Home > Uncategorized > A Creative Venture Capitalist With an Open Mind Discovers the Factory Model is a Failure

A Creative Venture Capitalist With an Open Mind Discovers the Factory Model is a Failure

In early November Washington Post blogger Valerie Strauss posted a lengthy article by Ted Dintersmith, “…a highly successful venture capitalist and father of two who is devoting most of his time, energy and part of of his personal fortune to education-related initiatives that call for a radical remaking of what and how students learn.” The article ran under the title “A Venture Capitalist Searches for the Purpose of School. Here’s What he Finds”. In the end he finds what those of us who oppose the test-and-punish “reform” movement already know: our schools are becoming less relevant to students and measuring skills that have no relationship to what is needed to succeed in the workplace or college.

I recently listened to Excellent Sheep, Deresiewicz’ insightful book on how poorly our highly competitive high schools and colleges prepare students for life. The “excellent sheep” who progress through the best schools and colleges jump through hoops without questioning where the hoops lead and why the hoops exist. As noted in Dintersmith’s article, Deresiewicz ultimately concluded that instead of being a hierarchy of hoops defined by test scores “…education should help students in “building a soul” after “teaching kids to think.” Both Deresiewicz and Dintersmith conclude that education is falling short for our best and brightest children.

And how is schooling working for those born in poverty? I am now listening to Ta Nehisi Coates’ book Between the World and Me which includes a section describing how school looked through the eyes of a West Baltimore African American student in the side 1980s. Coates describes an environment that valued compliance over creativity, an environment that stifled questions and rewarded students with sharpened #2 pencils, hall passes, and quiet demeanors.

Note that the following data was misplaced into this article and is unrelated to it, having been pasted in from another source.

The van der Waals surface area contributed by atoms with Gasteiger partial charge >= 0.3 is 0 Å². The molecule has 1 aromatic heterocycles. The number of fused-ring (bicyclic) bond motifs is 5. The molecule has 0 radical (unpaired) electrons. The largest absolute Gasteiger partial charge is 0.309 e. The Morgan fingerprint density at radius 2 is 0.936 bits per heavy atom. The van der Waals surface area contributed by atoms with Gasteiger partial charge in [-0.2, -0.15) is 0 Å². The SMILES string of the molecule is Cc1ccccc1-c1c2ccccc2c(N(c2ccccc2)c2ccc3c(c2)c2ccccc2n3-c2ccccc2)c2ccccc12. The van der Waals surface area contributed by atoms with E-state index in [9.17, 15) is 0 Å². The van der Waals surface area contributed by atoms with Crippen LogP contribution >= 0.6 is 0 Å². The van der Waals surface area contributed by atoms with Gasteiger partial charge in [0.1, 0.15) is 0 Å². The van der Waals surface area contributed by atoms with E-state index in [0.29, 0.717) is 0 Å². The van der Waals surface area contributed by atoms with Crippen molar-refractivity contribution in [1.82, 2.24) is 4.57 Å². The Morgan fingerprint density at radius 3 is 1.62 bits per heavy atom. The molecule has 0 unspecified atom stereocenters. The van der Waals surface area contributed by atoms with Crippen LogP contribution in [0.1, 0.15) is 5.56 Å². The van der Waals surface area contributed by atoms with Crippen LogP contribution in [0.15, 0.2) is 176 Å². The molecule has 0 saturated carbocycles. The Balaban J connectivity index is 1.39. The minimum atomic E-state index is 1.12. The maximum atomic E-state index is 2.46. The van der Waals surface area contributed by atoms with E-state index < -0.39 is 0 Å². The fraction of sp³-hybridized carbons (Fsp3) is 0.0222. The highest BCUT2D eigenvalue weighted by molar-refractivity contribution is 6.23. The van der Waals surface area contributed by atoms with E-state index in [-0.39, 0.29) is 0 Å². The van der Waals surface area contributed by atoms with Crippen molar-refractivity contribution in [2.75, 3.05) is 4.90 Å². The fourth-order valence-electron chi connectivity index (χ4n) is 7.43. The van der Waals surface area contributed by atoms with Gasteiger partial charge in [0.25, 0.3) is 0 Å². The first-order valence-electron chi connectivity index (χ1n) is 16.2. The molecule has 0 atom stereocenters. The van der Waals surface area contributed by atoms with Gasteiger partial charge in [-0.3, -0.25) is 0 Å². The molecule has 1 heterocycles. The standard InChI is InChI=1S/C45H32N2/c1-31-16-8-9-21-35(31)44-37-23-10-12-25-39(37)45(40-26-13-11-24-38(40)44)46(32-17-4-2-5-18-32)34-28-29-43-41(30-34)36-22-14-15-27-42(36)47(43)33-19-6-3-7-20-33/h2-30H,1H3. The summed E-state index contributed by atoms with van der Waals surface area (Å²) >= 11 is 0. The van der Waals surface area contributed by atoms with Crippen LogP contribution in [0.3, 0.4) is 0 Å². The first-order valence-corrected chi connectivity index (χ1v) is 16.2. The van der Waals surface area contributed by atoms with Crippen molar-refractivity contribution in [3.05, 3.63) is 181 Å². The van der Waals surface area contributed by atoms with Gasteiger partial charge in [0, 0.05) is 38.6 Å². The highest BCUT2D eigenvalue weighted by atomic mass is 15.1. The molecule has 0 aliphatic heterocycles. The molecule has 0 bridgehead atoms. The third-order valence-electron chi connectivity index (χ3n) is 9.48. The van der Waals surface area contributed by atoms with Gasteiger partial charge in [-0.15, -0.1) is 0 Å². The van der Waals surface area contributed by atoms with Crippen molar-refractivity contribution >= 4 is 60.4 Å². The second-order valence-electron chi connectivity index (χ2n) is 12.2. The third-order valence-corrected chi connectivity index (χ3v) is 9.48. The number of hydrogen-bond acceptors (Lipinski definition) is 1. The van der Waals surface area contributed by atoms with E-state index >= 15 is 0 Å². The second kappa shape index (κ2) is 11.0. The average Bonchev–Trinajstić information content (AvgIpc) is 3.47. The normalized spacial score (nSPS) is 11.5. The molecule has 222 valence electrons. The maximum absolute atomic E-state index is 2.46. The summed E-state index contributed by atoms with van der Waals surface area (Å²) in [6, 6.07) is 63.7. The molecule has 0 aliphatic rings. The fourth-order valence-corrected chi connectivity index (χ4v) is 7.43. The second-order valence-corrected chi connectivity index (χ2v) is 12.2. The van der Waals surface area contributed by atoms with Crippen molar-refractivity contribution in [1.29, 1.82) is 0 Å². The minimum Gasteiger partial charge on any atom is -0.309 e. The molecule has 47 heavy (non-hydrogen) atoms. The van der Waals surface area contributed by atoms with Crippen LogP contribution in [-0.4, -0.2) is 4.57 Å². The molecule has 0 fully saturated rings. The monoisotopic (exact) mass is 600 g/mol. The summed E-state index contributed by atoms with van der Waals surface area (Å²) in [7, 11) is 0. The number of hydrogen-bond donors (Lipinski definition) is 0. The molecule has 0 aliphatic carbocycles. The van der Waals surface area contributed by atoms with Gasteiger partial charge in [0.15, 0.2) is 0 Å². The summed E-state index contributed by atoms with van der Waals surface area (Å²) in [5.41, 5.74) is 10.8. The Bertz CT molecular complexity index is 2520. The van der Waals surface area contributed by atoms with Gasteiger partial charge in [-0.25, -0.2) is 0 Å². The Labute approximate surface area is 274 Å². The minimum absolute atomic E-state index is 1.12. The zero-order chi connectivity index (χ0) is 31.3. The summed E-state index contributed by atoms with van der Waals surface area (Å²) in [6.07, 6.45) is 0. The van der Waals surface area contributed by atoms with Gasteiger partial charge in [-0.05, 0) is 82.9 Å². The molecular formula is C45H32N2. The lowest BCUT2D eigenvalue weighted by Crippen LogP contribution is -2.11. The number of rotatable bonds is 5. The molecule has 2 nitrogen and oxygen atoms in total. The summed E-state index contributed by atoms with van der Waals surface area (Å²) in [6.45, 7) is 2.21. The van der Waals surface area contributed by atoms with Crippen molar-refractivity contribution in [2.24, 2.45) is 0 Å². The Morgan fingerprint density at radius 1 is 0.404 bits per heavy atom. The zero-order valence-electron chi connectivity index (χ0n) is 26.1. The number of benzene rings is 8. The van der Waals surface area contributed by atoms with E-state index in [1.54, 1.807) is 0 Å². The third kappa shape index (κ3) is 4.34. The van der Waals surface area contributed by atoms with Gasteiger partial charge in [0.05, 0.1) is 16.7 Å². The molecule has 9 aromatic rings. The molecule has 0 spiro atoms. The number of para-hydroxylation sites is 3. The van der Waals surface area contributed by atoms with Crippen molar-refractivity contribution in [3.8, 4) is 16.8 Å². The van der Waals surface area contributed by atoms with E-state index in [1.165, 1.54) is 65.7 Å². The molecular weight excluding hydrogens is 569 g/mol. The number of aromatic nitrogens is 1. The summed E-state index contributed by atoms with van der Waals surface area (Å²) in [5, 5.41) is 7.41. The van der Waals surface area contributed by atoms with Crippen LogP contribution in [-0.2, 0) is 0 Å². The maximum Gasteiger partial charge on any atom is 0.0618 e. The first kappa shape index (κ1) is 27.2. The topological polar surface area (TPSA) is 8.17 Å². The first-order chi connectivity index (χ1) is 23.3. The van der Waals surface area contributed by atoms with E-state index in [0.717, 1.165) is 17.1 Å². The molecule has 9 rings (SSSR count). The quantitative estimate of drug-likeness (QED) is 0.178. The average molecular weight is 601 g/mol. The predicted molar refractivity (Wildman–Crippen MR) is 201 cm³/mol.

After witnessing the passage of ESSA and reading editorials lamenting the low test scores and lack of preparedness on the part of high school graduates, it was refreshing to read about Mr. Dintersmith’s quest to define the purpose of education. Too many of his billionaire colleagues and the political leaders they and for elected office have decided that the purpose is simple: prepare for the workforce of today. Dintersmith understands that preparing for today’s workforce is a mindless pursuit: that innovative and creative thinking is needed far more than the narrow thinking that standardized tests measure or mastering a checklist of skills that an employer puts together based on the jobs they have available now. So what has Mr. Dintersmith concluded after spending several years seeking the purpose of education?

So back to that purpose question. Maybe, in the end, the purpose of school is to help our kids find their own sense of purpose. To prepare them for a life where they can set, and achieve, their own goals, not grind away to meet the needs of some bureaucrat or college admissions officer. Given decades of damage from our testing and accountability strategy, maybe it’s time to place our bets on a strategy that puts its weight behind engaging and inspiring our kids . . . and teachers. Imagine what our country is capable of if we figure out how to launch millions of purpose-driven kids into society prepared and energized to their world better through their talents, passions, developing skills, and ability to learn. Kids that are, truly, prepared for life. 

This was written two months ago… before the passage of ESSA. I imagine Mr. Dintersmith hoped for better from Congress, whose decision to continue with the test-and-punish mandate (albeit at a State level as opposed to a federal level) will ensure that students will continue to “…grind away to meet the needs of some bureaucrat or college admissions officer” instead of defining their own purpose.  Maybe his message will penetrate more than that of Bill Gates… but it will require someone in some Statehouse to adopt a different set of standards and a different set of tests.

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